The possibility that these individual could bring with them previously unrecognized diseases was unlikely due to the well documented appearances of diseases like yaws, leprosy, elephantiasis, etc. Even some of the less obtrusively appearing skin diseases were usually documented before any sales could be made, such as impetigo or the alopecia that developed due to long term exposure to vermin. The massive ringworms, appearing much like deliberate forms of skin change due to its concentric patterns, were avoided for the most part. The James River ringworm epidemic of Virginia however was apparently a very unexpected disease to erupt, and due to its very specific localization, we have to conclude that it was either a disease of an endemic nature native to this region, or it was a newly introduced disease that was brought into this region. For this reason, a number of disease research techniques I like to employ were applied to this mysterious epidemic, relatively short lived in early American medical history. Sequent occupancy, population versus environmental dependency of a disease, and the combined impacts of socioeconomic and quality if life on disease migration behaviors are discussed.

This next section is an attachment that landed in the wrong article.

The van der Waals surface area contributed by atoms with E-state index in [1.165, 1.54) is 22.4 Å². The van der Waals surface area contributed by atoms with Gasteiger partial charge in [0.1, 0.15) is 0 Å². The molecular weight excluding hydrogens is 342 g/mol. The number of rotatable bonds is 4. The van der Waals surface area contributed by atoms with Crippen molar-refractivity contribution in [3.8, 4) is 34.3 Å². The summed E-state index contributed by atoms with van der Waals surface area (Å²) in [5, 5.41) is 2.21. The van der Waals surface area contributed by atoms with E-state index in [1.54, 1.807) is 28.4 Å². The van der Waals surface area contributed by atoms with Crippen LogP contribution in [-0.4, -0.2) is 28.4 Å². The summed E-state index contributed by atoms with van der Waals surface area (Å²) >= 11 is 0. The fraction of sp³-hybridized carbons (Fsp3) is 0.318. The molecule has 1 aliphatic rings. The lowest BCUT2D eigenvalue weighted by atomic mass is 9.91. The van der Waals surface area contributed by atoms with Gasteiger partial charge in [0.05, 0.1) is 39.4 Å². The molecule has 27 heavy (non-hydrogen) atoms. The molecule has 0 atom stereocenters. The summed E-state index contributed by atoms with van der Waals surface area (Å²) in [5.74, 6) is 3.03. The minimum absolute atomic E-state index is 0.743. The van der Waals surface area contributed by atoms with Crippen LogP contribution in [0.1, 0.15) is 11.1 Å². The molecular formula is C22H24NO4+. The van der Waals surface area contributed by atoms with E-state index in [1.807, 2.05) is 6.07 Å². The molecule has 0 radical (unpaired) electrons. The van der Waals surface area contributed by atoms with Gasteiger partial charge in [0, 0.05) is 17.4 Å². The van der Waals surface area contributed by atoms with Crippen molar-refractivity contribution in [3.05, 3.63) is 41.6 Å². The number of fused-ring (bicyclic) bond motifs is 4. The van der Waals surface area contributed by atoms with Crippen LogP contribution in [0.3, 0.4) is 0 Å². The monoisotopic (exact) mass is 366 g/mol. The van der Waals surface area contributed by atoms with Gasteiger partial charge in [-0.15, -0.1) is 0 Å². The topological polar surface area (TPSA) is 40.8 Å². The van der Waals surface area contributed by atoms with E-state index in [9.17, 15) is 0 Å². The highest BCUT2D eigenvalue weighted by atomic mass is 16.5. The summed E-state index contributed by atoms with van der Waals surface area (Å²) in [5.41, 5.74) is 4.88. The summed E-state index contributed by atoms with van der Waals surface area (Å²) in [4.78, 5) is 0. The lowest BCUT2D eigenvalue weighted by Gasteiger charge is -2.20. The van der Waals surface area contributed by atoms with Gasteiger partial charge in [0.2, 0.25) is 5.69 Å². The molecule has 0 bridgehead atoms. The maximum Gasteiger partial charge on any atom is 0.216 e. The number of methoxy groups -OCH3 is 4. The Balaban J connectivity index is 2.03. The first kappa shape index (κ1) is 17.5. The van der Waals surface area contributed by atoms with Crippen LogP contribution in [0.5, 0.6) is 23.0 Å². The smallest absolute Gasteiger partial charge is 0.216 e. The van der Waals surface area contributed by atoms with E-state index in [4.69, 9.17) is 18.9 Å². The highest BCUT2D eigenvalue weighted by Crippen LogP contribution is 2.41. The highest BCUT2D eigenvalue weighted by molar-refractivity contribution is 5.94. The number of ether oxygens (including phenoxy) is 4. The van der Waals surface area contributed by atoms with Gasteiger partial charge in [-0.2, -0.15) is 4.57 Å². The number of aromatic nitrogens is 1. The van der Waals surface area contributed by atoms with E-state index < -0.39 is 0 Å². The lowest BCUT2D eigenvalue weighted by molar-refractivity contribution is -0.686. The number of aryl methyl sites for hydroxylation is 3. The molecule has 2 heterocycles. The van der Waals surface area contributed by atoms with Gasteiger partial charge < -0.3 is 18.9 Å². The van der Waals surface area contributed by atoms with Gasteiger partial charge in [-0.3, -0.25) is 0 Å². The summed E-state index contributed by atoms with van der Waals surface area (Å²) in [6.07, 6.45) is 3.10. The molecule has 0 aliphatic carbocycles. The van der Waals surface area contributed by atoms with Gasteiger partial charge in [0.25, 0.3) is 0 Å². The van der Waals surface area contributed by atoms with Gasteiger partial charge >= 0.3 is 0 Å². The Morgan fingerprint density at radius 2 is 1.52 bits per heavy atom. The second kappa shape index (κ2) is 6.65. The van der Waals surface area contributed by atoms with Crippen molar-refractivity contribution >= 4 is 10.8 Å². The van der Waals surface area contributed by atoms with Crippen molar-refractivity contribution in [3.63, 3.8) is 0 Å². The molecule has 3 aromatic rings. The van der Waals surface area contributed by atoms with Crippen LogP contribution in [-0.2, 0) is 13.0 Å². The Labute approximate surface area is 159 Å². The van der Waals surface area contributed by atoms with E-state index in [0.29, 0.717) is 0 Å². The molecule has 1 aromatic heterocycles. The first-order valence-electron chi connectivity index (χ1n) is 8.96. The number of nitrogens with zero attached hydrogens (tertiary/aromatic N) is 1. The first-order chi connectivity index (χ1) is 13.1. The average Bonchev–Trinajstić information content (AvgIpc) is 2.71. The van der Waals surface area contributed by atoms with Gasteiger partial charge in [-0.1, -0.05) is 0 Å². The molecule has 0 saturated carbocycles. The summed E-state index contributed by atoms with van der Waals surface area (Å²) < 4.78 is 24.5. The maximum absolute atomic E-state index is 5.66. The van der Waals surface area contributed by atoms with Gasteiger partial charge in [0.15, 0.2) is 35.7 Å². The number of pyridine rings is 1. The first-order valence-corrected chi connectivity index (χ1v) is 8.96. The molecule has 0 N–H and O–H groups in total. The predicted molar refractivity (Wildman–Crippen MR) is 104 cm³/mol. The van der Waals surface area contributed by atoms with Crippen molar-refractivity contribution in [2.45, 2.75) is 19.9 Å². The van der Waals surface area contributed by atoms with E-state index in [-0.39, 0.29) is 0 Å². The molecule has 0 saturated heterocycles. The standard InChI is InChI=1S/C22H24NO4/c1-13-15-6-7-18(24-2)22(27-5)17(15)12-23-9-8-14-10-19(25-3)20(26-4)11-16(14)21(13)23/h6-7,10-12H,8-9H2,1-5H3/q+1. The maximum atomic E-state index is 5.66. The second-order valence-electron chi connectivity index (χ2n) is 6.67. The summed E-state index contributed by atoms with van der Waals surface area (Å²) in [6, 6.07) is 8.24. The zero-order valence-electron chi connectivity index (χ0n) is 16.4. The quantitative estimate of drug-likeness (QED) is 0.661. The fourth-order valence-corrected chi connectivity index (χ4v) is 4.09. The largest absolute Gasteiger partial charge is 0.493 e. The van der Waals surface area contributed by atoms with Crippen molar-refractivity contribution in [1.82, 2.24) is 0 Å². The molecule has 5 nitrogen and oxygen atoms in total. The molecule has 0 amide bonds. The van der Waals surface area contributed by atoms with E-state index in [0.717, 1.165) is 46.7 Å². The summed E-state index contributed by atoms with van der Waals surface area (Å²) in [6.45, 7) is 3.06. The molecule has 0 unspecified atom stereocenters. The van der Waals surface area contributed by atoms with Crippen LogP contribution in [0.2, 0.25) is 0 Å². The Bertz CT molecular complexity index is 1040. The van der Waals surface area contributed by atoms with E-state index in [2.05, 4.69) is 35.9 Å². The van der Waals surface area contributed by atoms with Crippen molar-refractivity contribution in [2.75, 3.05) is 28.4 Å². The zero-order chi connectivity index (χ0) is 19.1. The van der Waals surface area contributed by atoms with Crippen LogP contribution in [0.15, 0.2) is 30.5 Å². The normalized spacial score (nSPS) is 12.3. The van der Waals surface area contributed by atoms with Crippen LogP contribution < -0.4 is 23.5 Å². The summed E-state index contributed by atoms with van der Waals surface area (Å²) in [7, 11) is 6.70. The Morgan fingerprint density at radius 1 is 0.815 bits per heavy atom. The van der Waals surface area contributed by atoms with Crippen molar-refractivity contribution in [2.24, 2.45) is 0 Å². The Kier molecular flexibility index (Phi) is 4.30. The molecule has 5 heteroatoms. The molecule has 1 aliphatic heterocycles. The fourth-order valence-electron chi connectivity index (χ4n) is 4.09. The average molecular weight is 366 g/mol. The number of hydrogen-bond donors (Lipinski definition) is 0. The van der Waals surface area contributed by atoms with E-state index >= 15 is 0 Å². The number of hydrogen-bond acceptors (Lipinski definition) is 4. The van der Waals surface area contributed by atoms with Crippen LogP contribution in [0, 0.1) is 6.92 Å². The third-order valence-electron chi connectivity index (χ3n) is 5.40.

A Unique Miasmic Dysentery. A latrine-generated dysentery was probably very common to slave populations. Diseases that are overly common are perhaps those which are missing the most from the medical literature during its early years. In New York, a very unique epidemic involving just a few negro slaves cleaning the latrines was given slightly more than a page worth of coverage in the Medical Repository in 1805. The reason for this coverage of a possibly very common epidemic involves its relationship to the other diseases and theories for their causes abound in the medical journals. Climate and season weather were the major areas focused upon by New York physicians trying to define the causes for their recurring endemic disease patterns. This latrine-related problem appears to offer proof for a miasma-based theory focused on putrid environmental settings. Septon was a common name assigned to certain causes for disease. One of the most unusual outcomes of this philosophy for disease was the development of food inspectors, trying to prevent the sales of bad, decaying meat suspected as causes for local diarrheal epidemics. The first food inspection laws were written and passed due to these kinds of observations. The unique miasma released by latrines and poor septic systems gave reason for canals to be better built and managed, clean water sources in the form of reservoirs developed in countryside and aqueducts moving mountain stream and river water into urban settings became popular requirements before defining a new town setting as a healthy place to live.